Lotteries are a form of gambling where people risk their money for a chance at a prize. They are the oldest form of gambling and have been in existence for over four centuries.
Several states have used lottery to raise funds for various public projects. They include:
Lotteries have been known to be used to finance colleges and universities, public projects, libraries, and roads. They are also commonly used to collect funds for the poor. Some of the earliest records of lotteries are in the Roman Empire.
The first known lotteries were organized during the Saturnalian revels. Wealthy noblemen would distribute lottery tickets during these festivities.
Throughout the 17th and 18th centuries, lotteries were used in several colonies to raise funds for the French and Indian War. A few of these lotteries offered prizes in the form of “Pieces of Eight”.
Lotteries were also used to help fund the Commonwealth of Massachusetts’ “Expedition against Canada” in 1758. The University of Pennsylvania was financed by the Academy Lottery in 1755.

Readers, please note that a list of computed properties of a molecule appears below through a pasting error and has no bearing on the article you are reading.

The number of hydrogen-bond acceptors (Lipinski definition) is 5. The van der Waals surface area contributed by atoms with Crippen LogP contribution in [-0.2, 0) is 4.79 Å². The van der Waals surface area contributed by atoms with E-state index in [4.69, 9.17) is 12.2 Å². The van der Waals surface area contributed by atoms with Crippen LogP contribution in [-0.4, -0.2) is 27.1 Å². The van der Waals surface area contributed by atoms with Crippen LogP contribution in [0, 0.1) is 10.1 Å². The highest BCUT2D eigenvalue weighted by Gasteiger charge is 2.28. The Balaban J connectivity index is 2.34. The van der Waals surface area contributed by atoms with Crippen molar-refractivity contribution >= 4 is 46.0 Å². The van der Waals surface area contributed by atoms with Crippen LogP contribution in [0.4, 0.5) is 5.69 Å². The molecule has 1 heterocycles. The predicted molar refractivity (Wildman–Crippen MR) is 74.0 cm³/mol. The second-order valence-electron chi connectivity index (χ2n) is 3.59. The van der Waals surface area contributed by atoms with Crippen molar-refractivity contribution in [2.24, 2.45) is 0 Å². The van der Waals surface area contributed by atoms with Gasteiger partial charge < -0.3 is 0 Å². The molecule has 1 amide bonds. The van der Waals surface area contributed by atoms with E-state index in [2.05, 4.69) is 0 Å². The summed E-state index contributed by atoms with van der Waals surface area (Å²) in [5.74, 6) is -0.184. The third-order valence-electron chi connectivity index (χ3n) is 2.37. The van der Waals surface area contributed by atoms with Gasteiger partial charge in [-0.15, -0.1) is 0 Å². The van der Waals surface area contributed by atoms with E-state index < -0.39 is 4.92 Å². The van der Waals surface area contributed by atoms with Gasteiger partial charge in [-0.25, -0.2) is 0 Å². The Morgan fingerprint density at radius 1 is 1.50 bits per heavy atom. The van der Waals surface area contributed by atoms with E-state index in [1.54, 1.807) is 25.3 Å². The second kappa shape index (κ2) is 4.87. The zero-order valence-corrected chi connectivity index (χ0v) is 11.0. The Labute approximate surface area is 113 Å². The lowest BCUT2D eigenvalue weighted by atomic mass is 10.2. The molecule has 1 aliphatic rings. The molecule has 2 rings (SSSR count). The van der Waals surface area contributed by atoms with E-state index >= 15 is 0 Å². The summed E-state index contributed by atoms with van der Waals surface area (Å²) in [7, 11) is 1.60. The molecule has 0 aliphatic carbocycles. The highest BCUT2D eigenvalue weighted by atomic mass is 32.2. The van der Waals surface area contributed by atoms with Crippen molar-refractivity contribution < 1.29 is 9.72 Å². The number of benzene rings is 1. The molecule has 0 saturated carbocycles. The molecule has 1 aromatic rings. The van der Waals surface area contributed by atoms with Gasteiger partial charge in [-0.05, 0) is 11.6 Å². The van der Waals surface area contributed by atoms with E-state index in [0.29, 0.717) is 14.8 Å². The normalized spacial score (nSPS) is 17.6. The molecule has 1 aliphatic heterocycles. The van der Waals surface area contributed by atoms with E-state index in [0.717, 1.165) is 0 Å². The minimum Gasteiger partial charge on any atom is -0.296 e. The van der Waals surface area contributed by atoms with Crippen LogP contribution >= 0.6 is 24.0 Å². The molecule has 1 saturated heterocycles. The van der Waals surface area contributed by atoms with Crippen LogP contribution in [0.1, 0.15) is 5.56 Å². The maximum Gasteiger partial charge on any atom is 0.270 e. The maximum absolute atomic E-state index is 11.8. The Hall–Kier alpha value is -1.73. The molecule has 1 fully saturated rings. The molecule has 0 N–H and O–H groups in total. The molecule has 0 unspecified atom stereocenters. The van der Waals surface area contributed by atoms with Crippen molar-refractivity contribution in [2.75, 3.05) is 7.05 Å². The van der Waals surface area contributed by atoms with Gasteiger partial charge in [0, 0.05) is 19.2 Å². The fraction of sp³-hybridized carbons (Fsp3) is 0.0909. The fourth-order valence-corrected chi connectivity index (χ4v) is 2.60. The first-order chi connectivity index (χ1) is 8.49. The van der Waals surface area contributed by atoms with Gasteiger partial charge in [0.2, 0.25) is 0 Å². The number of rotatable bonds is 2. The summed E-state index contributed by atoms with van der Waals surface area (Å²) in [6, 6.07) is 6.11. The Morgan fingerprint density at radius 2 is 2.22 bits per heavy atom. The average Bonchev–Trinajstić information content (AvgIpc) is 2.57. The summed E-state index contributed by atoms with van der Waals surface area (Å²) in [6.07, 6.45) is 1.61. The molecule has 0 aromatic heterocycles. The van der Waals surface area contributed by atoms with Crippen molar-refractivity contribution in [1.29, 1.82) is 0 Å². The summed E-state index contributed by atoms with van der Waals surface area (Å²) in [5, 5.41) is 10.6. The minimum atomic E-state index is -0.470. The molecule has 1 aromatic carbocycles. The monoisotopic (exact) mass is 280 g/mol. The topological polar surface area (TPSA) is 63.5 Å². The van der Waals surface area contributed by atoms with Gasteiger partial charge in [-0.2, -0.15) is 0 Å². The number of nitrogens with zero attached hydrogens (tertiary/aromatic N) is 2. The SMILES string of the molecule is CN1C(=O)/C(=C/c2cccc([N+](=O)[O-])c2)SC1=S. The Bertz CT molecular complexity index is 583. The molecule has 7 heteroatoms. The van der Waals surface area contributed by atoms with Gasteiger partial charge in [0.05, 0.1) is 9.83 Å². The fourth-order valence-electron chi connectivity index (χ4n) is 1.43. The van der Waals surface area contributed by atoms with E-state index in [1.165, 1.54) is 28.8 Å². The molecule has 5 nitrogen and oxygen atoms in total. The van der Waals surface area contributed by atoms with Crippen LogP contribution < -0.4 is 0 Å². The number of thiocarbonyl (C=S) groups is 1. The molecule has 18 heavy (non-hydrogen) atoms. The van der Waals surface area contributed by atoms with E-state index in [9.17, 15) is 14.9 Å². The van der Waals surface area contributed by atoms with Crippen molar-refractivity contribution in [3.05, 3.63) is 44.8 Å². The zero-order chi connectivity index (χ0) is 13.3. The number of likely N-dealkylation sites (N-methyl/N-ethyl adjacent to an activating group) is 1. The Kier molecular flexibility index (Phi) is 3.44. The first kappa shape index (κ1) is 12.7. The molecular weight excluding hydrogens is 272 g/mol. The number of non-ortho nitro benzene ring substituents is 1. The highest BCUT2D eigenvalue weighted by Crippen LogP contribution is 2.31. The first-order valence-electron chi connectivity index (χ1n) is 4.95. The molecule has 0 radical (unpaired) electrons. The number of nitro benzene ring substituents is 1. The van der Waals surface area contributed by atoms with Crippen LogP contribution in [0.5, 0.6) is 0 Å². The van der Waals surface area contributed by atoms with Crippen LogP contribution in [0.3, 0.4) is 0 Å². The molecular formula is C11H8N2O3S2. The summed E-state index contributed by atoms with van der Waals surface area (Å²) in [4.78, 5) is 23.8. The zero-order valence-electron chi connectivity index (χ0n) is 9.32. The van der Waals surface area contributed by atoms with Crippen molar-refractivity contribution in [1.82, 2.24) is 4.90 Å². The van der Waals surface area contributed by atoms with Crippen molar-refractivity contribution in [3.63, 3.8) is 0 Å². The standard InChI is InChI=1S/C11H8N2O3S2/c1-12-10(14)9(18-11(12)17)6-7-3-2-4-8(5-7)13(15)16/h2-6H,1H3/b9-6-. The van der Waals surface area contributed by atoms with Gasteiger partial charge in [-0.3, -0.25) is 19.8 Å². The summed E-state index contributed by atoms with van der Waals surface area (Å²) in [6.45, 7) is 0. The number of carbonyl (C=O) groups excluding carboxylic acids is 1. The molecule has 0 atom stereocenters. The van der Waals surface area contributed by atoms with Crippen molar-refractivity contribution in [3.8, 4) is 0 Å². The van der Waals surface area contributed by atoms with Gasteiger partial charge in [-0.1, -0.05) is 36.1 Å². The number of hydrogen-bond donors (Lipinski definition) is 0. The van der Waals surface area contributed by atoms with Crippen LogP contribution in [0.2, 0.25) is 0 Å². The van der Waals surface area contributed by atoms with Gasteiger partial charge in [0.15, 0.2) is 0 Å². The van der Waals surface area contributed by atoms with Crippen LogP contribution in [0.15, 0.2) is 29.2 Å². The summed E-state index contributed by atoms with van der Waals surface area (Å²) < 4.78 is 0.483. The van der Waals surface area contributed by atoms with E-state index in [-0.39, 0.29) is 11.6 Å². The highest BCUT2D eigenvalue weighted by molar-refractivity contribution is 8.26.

During the 18th century, several states used lotteries to help fund public projects. They include:
The English state lottery was established in 1694 and ran until 1826. A few of the lotteries during this time were a success, while others were more troublesome. The Virginia Company of London helped finance the settlement of America at Jamestown with the help of lotteries.
The Virginia Company was granted the right to hold a lottery by King James I. The first French lottery was held in 1539 and was called Loterie Royale.